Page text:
By Dore Kiesselbach Dore Kiesselbach
“Take me with you”
my mother says
standing in her nightgown
as, home from college,
I prepare to leave
before dawn.
The desolation
she must face
was once my concern
but like a bobber
pulled beneath 
the surface
by an inedible fish
she vanished
into the life
he offered her.
It stopped occurring
to me she might return.
“I’ll be back” I say
and then I go.

Poem copyright ©2008 by Dore Kiesselbach. Poem reprinted from Field, No. 79, Fall 2008, by permission of Dore Kiesselbach and the publisher.

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Poet Dore Kiesselbach

POET’S REGION U.S., Midwestern

Subjects Living, Coming of Age, Parenthood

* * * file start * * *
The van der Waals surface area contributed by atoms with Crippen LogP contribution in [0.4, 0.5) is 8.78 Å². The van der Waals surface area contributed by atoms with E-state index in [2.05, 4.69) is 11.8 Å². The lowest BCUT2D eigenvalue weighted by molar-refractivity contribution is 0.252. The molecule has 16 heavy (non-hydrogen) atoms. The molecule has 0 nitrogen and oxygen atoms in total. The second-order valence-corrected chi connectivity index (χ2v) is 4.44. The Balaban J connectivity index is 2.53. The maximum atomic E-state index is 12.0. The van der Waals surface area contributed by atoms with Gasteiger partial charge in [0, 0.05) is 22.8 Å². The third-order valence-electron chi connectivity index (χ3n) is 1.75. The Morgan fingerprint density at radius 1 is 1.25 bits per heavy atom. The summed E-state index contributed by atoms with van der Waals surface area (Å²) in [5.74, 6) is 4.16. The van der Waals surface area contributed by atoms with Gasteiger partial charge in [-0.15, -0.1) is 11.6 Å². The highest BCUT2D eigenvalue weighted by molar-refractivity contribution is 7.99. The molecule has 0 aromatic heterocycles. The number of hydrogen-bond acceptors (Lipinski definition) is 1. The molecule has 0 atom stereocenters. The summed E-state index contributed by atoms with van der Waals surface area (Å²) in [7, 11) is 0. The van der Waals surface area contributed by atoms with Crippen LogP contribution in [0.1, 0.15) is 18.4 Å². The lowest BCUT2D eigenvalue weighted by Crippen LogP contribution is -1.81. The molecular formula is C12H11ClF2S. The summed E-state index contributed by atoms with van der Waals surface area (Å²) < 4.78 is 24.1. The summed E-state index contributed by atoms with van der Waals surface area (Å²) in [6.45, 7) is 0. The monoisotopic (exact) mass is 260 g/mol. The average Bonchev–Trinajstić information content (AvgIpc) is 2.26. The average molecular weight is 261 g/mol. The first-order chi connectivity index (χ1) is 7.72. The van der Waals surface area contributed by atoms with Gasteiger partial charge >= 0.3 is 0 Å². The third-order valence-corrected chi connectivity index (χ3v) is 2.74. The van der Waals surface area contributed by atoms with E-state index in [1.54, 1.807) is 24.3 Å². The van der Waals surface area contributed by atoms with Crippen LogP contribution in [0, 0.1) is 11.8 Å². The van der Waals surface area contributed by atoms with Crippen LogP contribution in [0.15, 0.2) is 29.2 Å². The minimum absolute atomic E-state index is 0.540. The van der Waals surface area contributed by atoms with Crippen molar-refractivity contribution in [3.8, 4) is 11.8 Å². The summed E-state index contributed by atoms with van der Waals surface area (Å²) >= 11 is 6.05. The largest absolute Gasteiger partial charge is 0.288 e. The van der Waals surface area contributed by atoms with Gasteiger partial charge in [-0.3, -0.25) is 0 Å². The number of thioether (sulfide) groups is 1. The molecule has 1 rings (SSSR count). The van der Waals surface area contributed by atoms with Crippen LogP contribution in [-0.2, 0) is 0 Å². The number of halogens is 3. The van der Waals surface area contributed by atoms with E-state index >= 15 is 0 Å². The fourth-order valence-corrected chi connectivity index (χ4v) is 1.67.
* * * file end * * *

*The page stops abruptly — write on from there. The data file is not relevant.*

Poetic Terms Free Verse

 Dore  Kiesselbach


Dore Kiesselbach studied creative writing at Oberlin College and the University of Iowa then practiced public housing law in New York City for several years, before refocusing on poetry post 9/11. His first collection, Salt Pier (Pittsburgh, 2012), won the Agnes Lynch Starrett Prize and contains work awarded Britain's Bridport Prize. He lives in Minneapolis with his wife, civil rights attorney Karin Ciano.

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Poems by Dore Kiesselbach

Poem Categorization

SUBJECT Living, Coming of Age, Parenthood

POET’S REGION U.S., Midwestern

Poetic Terms Free Verse

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Originally appeared in Poetry magazine.

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